Be a Communist, be a stamp collector, or a Ladies’ Aid worker, if you must, but for heaven’s sake be something!

Marjorie Hillis, Live Alone and Like It (1936)
Extra Woman_hi-res

The Extra Woman is the story of the glamorous, independent single woman from her 1930s heyday through the dawn of the 1960s women’s liberation movement. It begins with Marjorie Hillis, who gave her a new name—the “Live-Aloner”—and a healthy shot of confidence. But it’s a bigger story: the story of feminism between the waves, of pathbreaking writers, artists, and politicians, who along with thousands of unsung women battled for the right to live as they pleased and pursue what made them happy, convention be damned, on their own terms.  

When she became the Queen of the Live-Aloners, Marjorie Hillis was a single, fortyish  minister’s daughter from Brooklyn who had spent more than twenty years on the staff of Vogue in New York. In 1936, she published a witty and quietly radical self-help book for the maligned sisterhood of “extra women” under the blunt title Live Alone and Like It. Her book was aimed at women like herself, who claimed the right to be happy and fulfilled even if they didn’t have the husband and children they’d been raised to expect.

It was an instant bestseller and made its author a household name as she taught her audience to make their own choices, mix their own cocktails, and cast off other people’s measures of life’s meaning and worth. In a series of seven books written over the course of thirty years, Marjorie Hillis lit up the path to glamorous independence for midcentury women of all ages and stages of life.

Read more about Marjorie at Time Magazine and Bustle.

Read excerpts from The Extra Woman at The Paris Review and Literary Hub.


THE EXTRA WOMAN named one of the best books of 2018 by the Financial Times.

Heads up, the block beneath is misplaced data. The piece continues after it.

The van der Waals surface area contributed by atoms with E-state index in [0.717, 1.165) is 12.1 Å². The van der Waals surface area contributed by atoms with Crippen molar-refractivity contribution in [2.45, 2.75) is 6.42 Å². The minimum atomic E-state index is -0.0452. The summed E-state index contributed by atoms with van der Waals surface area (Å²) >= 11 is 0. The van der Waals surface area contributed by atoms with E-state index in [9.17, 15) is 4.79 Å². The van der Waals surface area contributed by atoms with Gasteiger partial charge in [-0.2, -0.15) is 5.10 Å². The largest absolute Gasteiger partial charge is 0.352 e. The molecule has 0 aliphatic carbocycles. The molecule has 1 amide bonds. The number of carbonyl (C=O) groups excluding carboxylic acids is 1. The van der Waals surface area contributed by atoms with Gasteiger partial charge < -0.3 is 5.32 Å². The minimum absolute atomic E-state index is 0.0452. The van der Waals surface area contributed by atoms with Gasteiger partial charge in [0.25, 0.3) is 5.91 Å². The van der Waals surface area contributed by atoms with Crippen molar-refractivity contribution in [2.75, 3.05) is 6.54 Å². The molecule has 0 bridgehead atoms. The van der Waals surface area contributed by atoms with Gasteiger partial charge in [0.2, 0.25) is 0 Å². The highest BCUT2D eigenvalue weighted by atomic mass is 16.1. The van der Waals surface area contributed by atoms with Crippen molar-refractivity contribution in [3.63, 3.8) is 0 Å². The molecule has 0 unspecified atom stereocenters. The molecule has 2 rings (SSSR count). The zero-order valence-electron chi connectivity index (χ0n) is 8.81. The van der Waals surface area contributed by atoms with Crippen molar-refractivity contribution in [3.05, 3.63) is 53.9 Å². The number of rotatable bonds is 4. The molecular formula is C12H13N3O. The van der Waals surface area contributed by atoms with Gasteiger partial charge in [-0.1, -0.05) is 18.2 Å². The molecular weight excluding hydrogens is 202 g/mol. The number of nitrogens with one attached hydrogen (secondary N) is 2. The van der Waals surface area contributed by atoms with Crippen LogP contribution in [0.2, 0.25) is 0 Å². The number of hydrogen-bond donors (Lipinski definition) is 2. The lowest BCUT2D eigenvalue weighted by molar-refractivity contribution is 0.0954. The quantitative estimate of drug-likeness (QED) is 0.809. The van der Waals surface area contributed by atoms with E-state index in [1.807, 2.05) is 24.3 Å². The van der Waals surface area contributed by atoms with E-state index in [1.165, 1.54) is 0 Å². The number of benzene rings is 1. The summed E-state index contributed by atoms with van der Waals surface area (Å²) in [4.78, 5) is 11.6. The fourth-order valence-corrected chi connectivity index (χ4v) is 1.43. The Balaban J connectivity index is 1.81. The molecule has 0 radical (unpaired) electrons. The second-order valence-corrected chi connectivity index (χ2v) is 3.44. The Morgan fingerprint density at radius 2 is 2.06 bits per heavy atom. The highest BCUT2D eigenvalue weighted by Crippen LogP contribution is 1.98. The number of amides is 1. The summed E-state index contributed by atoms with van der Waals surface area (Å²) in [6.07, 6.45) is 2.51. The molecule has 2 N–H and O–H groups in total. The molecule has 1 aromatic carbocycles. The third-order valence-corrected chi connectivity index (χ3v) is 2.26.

Listen to interviews with Kris Boyd of Think (KERA FM); with the Lost Ladies of Lit podcast; with Publishers Weekly Radio; and with Courtney Balestier of WMFA Podcast.

Read interviews with Kelly Faircloth at Jezebel and with Alanna Schubach at Brick Underground


“In 1936, a Vogue editor named Marjorie Hillis published Live Alone and Like It, a jubilant guide for the single working woman, which offered advice on how to find an apartment, mix a cocktail, and manage a love affair. As Scutts writes in this study of Hillis and her era, the idea that unmarried women could be happy and fulfilled challenged ‘the very basis of American women’s citizenship.’ Hillis’s subsequent books defended the ideal of female independence, even through the ‘retrenchment into domesticity’ of the postwar era. As Scutts argues, it’s an ideal that still requires defending today: ‘Exercising the right to live your life as you choose is still a political act, and a brave act.’
—Briefly Noted, New Yorker

“Scutts should feel proud that she did what she set out to do: return Hillis to her rightful place in the pantheon of women who made it possible for the rest of us to enjoy that freedom.” —Ellen McCarthy, Washington Post

“Scutts’s book, written with an enticing no-nonsense clarity that is reminiscent of Hillis’s original, acts as both a biography of Hillis and paints a fascinating portrait of the cultural context surrounding her work. ”—Lucy Scholes, The National 

“Historian Joanna Scutts puts Hillis into the context of her time, in an engrossing book that’s part biography of Hillis and part cultural history of women in 20th century America.”—Constance Grady, Vox

“Smart and enjoyable.” —Christian Science Monitor

[Marjorie Hillis] died in 1971, but as Scutts reminds us, her audacious celebration of female independence can still amuse and inspire us today. She and Scutts’s wonderful book should be toasted with well-mixed cocktails.”—The Irish Times

“Though her advice about bed jackets and bubble baths seems quaint today, [Hillis’s] celebration of solitude, independence and integrity is, as Scutts reminds us, worth reviving.”— Newsday

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